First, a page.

Load on the server can be excessive if left setup in a default state, however intentionally reducing the cap for the processes will obviously impact sync speed and reliability
Data/app replication between sites is not enough if you have multiple nodes sharing a single database
The first few attempts at a NC upgrade for example led to issues with every other node once the first had a) updated itself and b) made changes to the database.
- This may be rectified by undertaking upgrades on each node individually but stopping at the DB step, opting to only run that on the one, I didn’t test this though.
I think a common assumption is you only need to replicate /data, however what happens if an admin adds an app on one node? It doesn’t show up on the others. Same for themes.
Galera is incredible
The way it instantly replicates, fails over and recovers, particularly combined with HAProxy which can instantly see when a DB is down and divert, is so silky smooth I couldn’t believe it.
Although a powercut entirely wiped Galera out and I had to build it again, this wouldn’t happen in a distributed scenario… despite the cluster failure I was still able to extract the database and start again with little fuss anyway.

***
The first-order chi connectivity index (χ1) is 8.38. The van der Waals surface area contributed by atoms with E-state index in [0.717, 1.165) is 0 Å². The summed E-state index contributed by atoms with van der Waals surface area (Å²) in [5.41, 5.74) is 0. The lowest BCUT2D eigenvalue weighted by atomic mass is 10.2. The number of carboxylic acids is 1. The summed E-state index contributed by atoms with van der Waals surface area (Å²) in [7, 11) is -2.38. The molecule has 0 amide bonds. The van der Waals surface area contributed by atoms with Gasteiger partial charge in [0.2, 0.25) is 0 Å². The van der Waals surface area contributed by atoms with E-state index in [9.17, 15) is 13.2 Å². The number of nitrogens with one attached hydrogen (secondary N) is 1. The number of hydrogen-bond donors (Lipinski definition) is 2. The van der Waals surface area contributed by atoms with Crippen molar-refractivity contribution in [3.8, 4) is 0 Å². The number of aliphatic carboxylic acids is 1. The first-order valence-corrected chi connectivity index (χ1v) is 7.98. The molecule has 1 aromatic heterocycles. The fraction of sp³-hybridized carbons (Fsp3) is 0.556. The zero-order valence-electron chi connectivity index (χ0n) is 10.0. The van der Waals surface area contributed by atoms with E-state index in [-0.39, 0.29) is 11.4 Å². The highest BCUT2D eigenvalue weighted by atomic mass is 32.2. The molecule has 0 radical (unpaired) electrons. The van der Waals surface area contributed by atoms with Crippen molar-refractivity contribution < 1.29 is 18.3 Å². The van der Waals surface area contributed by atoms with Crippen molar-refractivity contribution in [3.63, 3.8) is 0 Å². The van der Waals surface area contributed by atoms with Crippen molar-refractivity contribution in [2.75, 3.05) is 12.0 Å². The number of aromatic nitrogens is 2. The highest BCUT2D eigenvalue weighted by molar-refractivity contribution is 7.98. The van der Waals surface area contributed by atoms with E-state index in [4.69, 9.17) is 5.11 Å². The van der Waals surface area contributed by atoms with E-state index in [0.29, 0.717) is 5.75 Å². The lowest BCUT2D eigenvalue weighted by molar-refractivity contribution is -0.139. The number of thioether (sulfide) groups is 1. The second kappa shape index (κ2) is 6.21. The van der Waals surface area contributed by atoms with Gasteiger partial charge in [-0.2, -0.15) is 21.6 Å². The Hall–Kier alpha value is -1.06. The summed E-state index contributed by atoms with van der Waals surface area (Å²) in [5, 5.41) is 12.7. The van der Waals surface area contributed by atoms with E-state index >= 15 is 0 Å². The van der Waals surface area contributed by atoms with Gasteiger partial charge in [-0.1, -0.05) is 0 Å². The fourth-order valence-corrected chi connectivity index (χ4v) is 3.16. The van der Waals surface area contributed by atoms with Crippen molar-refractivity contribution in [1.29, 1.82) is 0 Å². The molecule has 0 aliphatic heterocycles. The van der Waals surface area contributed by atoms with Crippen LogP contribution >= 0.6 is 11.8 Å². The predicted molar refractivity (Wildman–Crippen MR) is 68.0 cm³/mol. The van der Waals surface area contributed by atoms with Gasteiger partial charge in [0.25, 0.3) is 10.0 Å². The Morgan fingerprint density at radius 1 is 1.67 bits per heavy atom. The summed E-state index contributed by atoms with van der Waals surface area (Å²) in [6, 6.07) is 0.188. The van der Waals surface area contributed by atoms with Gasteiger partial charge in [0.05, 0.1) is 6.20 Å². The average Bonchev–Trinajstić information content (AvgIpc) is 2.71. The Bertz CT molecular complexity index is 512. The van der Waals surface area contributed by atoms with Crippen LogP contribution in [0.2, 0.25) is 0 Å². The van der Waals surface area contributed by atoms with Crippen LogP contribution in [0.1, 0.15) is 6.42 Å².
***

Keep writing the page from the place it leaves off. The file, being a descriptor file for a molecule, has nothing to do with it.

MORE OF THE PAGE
The master-master configuration is not compatible with NC, so at best you’ll have a master-slave(n) configuration, where all nodes have to write to the one master no matter where in the world it might be located. Another solution for multimaster is needed in order for nodes to be able to work seamlessly as if they’re the primary at all times.
Remote session storage is a thing, and NC needs it if using multiple nodes behind a floating FQDN
Otherwise refreshing the page could take you to another node and your session would be nonexistent. Redis was a piece of cake to setup on a dedicated node (though it could also live on an existing node) and handled the sessions fine.
It doesn’t seem to scale well though, with documentation suggesting VPN or tunneling to gain access to each Redis node in a Redis “cluster” (not a real cluster) as authentication is plaintext or nothing, and that’s bad if you’re considering publishing it to the internet for nodes to connect to.
When working with multiple nodes, timing is everything.
I undertook upgrades that synced across all nodes without any further input past kicking it off on the first node; however don’t ever expect to be able to take the node out of maintenance mode in a full-sync environment until all nodes have successfully synced, otherwise some nodes will sit in a broken state until complete
Upgrading/installing apps/other sync related stuff takes quite a bit longer, but status pages of SyncThing or another distributed storage/sync solution will keep you updated on sync progress